How to Make Homemade Russian Pierogis from Scratch 


Natalia Stanibula, Staff Writer

I was never interested in cooking. I made the occasional meal for my family, but it never went further than that. After I made these homemade pierogis though, I feel really drawn to cooking. I hope that this recipe can make cooking as fun for you as it was for me.  


  • 3-4 large potatoes 
  • Salt 
  • Pepper 
  • Farmers cheese 
  • Onions (as many as you’d like) 
  • Flour 
  • An egg 
  • Water 
  • Butter 

Step One 

Wash, peel, and cut your potatoes. Then put them inside of a pot full of water and set the temperature for medium heat. Once the potatoes are soft, then mash them and put them in a bowl.  

Step Two  

Peel your onions, dice them, and place them into a pan with butter. Set the pan for medium heat and cook them until they start turning golden. 

Step Three 

Add ½ tbsp salt, ¼ tbsp of pepper, ½ lb. of farmers cheese, and your cooked onions into the bowl of mashed potatoes. (*Make sure your onions aren’t too hot.) Mix it all together and then have your pierogi filling. 

Step Four 

Now to make the dough! Place a little bit less than 2 ½ cups of flour onto a cutting board. (I recommend making a circle out of your flour, so the other ingredients don’t go anywhere.) Add your egg into the flour and carefully mix it in with your hands. Slowly add about ½ a cup of lukewarm water into your mixture. Your dough should be clumpy. Knead your dough until it has a smoother texture. If it’s still sticky I recommend adding more flour.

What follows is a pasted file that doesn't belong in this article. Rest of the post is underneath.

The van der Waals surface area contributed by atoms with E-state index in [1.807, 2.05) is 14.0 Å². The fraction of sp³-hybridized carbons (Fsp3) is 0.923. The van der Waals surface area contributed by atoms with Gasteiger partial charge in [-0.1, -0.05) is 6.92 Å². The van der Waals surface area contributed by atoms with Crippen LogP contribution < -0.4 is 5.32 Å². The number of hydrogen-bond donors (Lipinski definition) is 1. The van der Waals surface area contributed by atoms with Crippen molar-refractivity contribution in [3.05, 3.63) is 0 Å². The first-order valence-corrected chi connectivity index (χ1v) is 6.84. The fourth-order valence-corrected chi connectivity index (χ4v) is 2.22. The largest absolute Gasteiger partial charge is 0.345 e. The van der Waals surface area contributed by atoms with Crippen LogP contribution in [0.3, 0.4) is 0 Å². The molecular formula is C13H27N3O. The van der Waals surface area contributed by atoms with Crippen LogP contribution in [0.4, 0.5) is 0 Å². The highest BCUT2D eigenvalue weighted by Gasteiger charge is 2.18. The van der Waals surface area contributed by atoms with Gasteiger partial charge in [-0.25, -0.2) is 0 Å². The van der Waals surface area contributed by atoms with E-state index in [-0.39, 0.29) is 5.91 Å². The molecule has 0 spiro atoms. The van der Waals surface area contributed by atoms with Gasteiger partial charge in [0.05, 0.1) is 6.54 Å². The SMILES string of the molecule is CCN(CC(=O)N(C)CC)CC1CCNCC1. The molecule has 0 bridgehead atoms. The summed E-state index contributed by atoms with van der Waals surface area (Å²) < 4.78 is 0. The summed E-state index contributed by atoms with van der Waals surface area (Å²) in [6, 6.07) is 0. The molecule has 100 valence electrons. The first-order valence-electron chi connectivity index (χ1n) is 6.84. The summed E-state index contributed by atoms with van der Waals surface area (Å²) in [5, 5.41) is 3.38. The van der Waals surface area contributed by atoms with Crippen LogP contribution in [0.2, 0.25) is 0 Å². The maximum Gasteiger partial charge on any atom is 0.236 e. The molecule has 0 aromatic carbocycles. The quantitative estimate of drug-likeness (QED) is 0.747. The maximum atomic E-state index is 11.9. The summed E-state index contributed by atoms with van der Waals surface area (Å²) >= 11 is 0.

Step Five 

Use a rolling pin to flatten out your dough. Once it’s flat, cut out circles using a baking stencil, or a cup is fine. 


Step Six  

Put in a small spoonful of filling onto one of the circles of dough. Pinch the edges of the dough together to form something that looks like a moon crest. Make sure to pinch tightly and near the filling. If you don’t your pierogis will pop during the boiling process. Sift some flour on top of your raw pierogis so they don’t stick together. 

Step Seven 

Heat up some water on medium-low heat. Once small bubbles start to form, carefully place your pierogis in the pot. You’ll know when your pierogis are cooked once they begin to float in the water. Let them float for about 30 seconds and then take them out.  

Final Product 

Your pierogis are now done. You can put sour cream on top or even add more cooked onion.  

There are a ton of variations of pierogis and luckily with this dough recipe you can basically make any kind. My favorite fillings so far include this potato one and a strawberry one. (A pierogi as a dessert!) 

Making these pierogis was super fun. Especially getting messy when making the dough. I hope you liked this recipe as much as I did. Enjoy!